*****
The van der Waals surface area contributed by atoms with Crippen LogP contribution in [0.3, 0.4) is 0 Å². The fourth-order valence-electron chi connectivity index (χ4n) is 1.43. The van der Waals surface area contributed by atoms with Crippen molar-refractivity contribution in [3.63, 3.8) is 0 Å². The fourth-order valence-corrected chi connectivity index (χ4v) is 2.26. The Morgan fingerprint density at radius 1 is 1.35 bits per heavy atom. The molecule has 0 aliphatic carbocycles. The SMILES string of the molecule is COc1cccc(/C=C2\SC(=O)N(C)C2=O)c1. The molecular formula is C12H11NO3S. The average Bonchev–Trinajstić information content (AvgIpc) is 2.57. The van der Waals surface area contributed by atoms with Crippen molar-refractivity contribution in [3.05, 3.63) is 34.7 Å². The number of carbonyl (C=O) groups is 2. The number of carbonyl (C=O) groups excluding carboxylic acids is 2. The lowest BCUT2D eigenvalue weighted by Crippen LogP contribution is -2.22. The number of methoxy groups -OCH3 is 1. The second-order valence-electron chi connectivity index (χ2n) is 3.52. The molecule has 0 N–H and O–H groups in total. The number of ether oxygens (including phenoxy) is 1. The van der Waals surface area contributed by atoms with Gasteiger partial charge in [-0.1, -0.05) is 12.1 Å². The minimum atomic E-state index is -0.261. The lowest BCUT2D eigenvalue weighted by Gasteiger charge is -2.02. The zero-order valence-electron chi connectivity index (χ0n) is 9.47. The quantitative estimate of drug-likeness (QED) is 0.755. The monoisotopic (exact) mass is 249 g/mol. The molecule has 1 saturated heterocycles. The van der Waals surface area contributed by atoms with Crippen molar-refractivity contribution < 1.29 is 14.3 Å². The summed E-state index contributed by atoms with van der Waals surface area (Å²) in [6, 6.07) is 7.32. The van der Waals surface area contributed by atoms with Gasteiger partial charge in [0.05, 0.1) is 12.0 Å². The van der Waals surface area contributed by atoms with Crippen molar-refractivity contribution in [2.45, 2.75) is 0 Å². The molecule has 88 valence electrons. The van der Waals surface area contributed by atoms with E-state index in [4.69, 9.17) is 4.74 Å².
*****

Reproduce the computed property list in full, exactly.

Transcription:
The van der Waals surface area contributed by atoms with Crippen LogP contribution in [0.3, 0.4) is 0 Å². The fourth-order valence-electron chi connectivity index (χ4n) is 1.43. The van der Waals surface area contributed by atoms with Crippen molar-refractivity contribution in [3.63, 3.8) is 0 Å². The fourth-order valence-corrected chi connectivity index (χ4v) is 2.26. The Morgan fingerprint density at radius 1 is 1.35 bits per heavy atom. The molecule has 0 aliphatic carbocycles. The SMILES string of the molecule is COc1cccc(/C=C2\SC(=O)N(C)C2=O)c1. The molecular formula is C12H11NO3S. The average Bonchev–Trinajstić information content (AvgIpc) is 2.57. The van der Waals surface area contributed by atoms with Crippen molar-refractivity contribution in [3.05, 3.63) is 34.7 Å². The number of carbonyl (C=O) groups is 2. The number of carbonyl (C=O) groups excluding carboxylic acids is 2. The lowest BCUT2D eigenvalue weighted by Crippen LogP contribution is -2.22. The number of methoxy groups -OCH3 is 1. The second-order valence-electron chi connectivity index (χ2n) is 3.52. The molecule has 0 N–H and O–H groups in total. The number of ether oxygens (including phenoxy) is 1. The van der Waals surface area contributed by atoms with Gasteiger partial charge in [-0.1, -0.05) is 12.1 Å². The minimum atomic E-state index is -0.261. The lowest BCUT2D eigenvalue weighted by Gasteiger charge is -2.02. The zero-order valence-electron chi connectivity index (χ0n) is 9.47. The quantitative estimate of drug-likeness (QED) is 0.755. The monoisotopic (exact) mass is 249 g/mol. The molecule has 1 saturated heterocycles. The van der Waals surface area contributed by atoms with Crippen molar-refractivity contribution < 1.29 is 14.3 Å². The summed E-state index contributed by atoms with van der Waals surface area (Å²) in [6, 6.07) is 7.32. The van der Waals surface area contributed by atoms with Gasteiger partial charge in [0.05, 0.1) is 12.0 Å². The van der Waals surface area contributed by atoms with Crippen molar-refractivity contribution in [2.45, 2.75) is 0 Å². The molecule has 88 valence electrons. The van der Waals surface area contributed by atoms with E-state index in [4.69, 9.17) is 4.74 Å².